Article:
Fitzgibbon v. Radack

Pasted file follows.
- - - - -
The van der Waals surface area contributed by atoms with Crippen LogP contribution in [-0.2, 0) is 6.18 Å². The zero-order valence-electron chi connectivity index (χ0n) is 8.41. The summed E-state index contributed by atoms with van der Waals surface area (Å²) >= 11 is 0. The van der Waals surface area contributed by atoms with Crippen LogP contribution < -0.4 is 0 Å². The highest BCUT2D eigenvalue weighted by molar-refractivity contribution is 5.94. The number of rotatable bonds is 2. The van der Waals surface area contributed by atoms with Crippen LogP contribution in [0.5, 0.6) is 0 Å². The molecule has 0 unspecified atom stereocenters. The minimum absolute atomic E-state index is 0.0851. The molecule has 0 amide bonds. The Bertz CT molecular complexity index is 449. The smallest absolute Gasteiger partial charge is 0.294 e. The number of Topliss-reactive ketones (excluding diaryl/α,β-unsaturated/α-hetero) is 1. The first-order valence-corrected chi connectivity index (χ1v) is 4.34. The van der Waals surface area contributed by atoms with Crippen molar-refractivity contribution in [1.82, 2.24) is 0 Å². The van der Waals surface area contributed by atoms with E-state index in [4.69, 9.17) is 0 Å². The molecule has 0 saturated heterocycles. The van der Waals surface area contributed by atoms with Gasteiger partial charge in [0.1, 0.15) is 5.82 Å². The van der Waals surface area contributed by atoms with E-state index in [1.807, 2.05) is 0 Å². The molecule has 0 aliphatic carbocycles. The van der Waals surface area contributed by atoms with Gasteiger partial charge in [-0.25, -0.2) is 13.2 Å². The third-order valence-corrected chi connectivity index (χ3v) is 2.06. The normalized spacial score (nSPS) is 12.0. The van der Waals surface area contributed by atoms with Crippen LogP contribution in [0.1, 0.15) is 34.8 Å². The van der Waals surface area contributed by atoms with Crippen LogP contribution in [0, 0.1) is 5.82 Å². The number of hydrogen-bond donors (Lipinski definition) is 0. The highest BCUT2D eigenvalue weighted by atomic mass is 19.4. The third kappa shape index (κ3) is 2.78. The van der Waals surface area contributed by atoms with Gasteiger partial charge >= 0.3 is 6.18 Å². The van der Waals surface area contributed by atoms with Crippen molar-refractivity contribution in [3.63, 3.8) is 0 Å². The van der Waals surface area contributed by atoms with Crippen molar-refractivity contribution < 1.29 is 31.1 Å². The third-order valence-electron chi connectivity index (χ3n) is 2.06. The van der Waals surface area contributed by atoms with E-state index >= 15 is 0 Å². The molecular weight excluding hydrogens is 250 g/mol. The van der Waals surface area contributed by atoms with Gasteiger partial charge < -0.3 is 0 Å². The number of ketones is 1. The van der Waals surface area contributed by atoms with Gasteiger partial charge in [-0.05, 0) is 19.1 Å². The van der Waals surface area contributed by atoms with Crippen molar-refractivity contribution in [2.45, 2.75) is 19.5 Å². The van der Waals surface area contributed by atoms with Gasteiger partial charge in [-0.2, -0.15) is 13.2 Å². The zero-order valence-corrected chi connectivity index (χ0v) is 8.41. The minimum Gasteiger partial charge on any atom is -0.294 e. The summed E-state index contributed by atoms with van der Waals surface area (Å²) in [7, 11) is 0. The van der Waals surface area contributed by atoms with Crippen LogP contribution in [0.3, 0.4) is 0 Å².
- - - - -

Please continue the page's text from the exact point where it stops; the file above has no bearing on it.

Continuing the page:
A political consultant sued a lawyer over her online criticisms and included a claim that she “conspired” to defame him. The consultant then had a subpoena issued to Twitter for information identifying the owners of twenty-two separate Twitter accounts, saying that he needed to probe their knowledge of the claimed conspiracy. Twitter filed a motion to quash the subpoena. Public Citizen filed an amicus brief arguing that, because the subpoena threatens the right to speak anonymously of the Twitter account holders, the plaintiff has to show that the subpoena is in good faith and that he has a genuine need for the evidence of each of the account holders to prevail in his core claims.